That said, I read several entries in the Hand Free Mama blog and identified with so many of the “signs” of an overscheduled life.  Answering my kids’ questions while replying to a text on my phone, or telling my kids to wait, “mommy just needs to make one phone call” and then getting frustrated because they keep calling my name (louder and louder).  The reality is that everyone needs and wants to be acknowledged, and our children are no different.  Acknowledging our children makes them feel loved, supported, understood an accepted, and I don’t even want to think about how they feel when we don’t acknowledge them.  The more blog entries I read, the more I knew that I could be more present with my children. I knew I could do better.

Hand Free Mama shares a list that I think every parent should read.  It was written by a teacher who asked her students (over 16 years) what they needed most from their parents, and the answers are so simple, yet so beautiful.

The Top Ten Things Kids Really Want Their Parents To Do With Them

  1. Come into my bedroom at night, tuck me in and sing me a song. Also tell me stories about when you were little.
  2. Give me hugs and kisses and sit and talk with me privately.
  3. Spend quality time just with me, not with my brothers and sisters around.
  4. Give me nutritious food so I can grow up healthy.
  5. At dinner talk about what we could do together on the weekend.
  6. At night talk to me about about anything; love, school, family etc.
  7. Let me play outside a lot.
  8. Cuddle under a blanket and watch our favorite TV show together.
  9. Discipline me. It makes me feel like you care
  10.  Leave special messages in my desk or lunch bag

Thank you for the gentle reminder, Hands Free Mama.

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Today was a (Great) First for Us – Presenters At Career Day!

200158048-001Today we were invited to participate in career day at Emerson Elementary School in Plainfield, NJ. When asked, this was a no brainer. After all, we started this company because we had kids. What better way to spread the word about healthy, fun snacks to kids than right in their classrooms. Sitting on the “cafetorium” (part-time cafeteria, part-time auditorium) stage, waiting to be introduced, I realized how it really does all start when we’re young. The days when being an astronaut or a baseball player or a doctor felt so real and attainable.  We all had hopes and dreams. Some of us fell into them easily. Others of us faced adversity and may still be trying to get where we want to go. But, as the principal reminded all of us, you have to have a dream, a plan to make it happen and the willingness to see it through.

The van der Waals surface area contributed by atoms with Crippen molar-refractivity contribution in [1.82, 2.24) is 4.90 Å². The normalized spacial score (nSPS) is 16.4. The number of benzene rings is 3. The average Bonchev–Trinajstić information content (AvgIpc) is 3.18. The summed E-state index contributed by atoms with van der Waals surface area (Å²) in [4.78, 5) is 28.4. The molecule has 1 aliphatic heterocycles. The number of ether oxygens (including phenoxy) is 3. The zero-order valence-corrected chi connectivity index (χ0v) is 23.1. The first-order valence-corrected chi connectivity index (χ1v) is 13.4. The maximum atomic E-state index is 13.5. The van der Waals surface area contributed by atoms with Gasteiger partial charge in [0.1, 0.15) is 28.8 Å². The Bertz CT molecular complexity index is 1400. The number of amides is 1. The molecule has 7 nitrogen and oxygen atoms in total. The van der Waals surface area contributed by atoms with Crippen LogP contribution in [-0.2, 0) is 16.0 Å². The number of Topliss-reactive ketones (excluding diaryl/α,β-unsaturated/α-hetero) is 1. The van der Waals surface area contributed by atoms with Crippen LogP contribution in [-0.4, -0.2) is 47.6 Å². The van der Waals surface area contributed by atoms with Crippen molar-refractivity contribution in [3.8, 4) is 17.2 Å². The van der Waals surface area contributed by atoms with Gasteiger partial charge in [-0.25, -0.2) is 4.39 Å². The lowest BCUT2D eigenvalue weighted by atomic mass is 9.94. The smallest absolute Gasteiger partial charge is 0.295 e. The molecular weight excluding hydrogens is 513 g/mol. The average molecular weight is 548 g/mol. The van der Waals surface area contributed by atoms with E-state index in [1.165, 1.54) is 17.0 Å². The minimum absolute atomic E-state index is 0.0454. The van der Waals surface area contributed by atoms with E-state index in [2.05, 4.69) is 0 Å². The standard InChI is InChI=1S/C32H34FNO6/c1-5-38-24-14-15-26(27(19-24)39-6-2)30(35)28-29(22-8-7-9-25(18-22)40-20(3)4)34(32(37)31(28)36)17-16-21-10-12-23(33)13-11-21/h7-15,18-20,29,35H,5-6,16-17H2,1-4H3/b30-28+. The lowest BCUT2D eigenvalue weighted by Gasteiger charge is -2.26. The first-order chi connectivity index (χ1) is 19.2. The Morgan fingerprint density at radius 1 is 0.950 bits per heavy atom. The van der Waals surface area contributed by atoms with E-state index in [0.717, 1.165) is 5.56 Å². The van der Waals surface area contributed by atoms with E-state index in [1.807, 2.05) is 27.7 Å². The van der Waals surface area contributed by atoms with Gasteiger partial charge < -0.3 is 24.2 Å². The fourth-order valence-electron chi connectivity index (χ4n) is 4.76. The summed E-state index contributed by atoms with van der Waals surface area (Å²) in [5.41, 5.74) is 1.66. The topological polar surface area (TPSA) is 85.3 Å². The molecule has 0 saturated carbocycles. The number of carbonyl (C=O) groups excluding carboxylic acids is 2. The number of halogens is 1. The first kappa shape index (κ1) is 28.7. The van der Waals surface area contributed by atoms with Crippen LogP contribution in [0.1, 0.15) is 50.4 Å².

We were initially worried by the 30 minute time slot. That sounded like a lot of time to talk to 2nd graders about MySuperFoods. Even for us. But here’s the thing. Kids are really smart. Maybe it’s the fact that I have to ask my 3.5 year old daughters to put their shoes on 47 times before it happens or that they tend to accidentally spill their milk 1 second before we have to leave for school. But today I needed a reminder on the power of kids brains.

They get it. That goes for a lot of things we may not give them credit for. In fact, in the second class we spoke to, we spent five minutes talking about in-store demos, brochures, and websites all because a little girl asked how we “got the word out” and these ideas were what her classmates came up with. Wow.

So, here’s what I took away from career day:
1. Kids are smart. They have good ideas. In between getting shoes on and cleaning up spilled milk, I hope I remember to stop and ask questions of my own.  And listen to the answer.
2. Don’t give up on your dreams.  This may sounds silly, but when I can stop long enough to breathe around here, I remember that I am living out a dream right now.  I have lots of opportunities to quit, but I’m glad I don’t.
3. Building a great team helps you achieve your goals.  As we explained all the steps it takes to get MySuperSnacks on the shelf, I truly realized how many people play a part in this company.  I’m thankful for all of them.
4. There are schools out there really doing it right.  Yes, there is a lot of negative press about teachers and schools and test performance.  Yes, there are things that need to be fixed in a broken system.  But there is good happening and teachers who care.  That should be recognized too.
5. I really love what I do.

Finally, if you ever have the opportunity to present at career day I have two words of advice to keep the kids engaged.  Free samples.

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The Day I Showed Dr Oz How To Make a Healthy Snack for Kids

A couple weeks ago, we teased our Facebook fans with a photo from the Dr Oz set.  We just happened to be there, taping a segment on plate art.  The adorable, fun way to turn ordinary food into fun shapes and faces for kids.  Often in an attempt to get kids excited about food.  Even better when it’s nutritious!  Whenever I do this for my own kids, they go bananas.  Ordinary food becomes magical.












There is a reason it’s popular enough to end up on the Dr Oz show.

How the Dr Oz team found us was quite miraculous.  While searching through the thousands of examples of plate art available online (thank you, Pinterest!) they stumbled on one of ours from St Patrick’s Day 2012.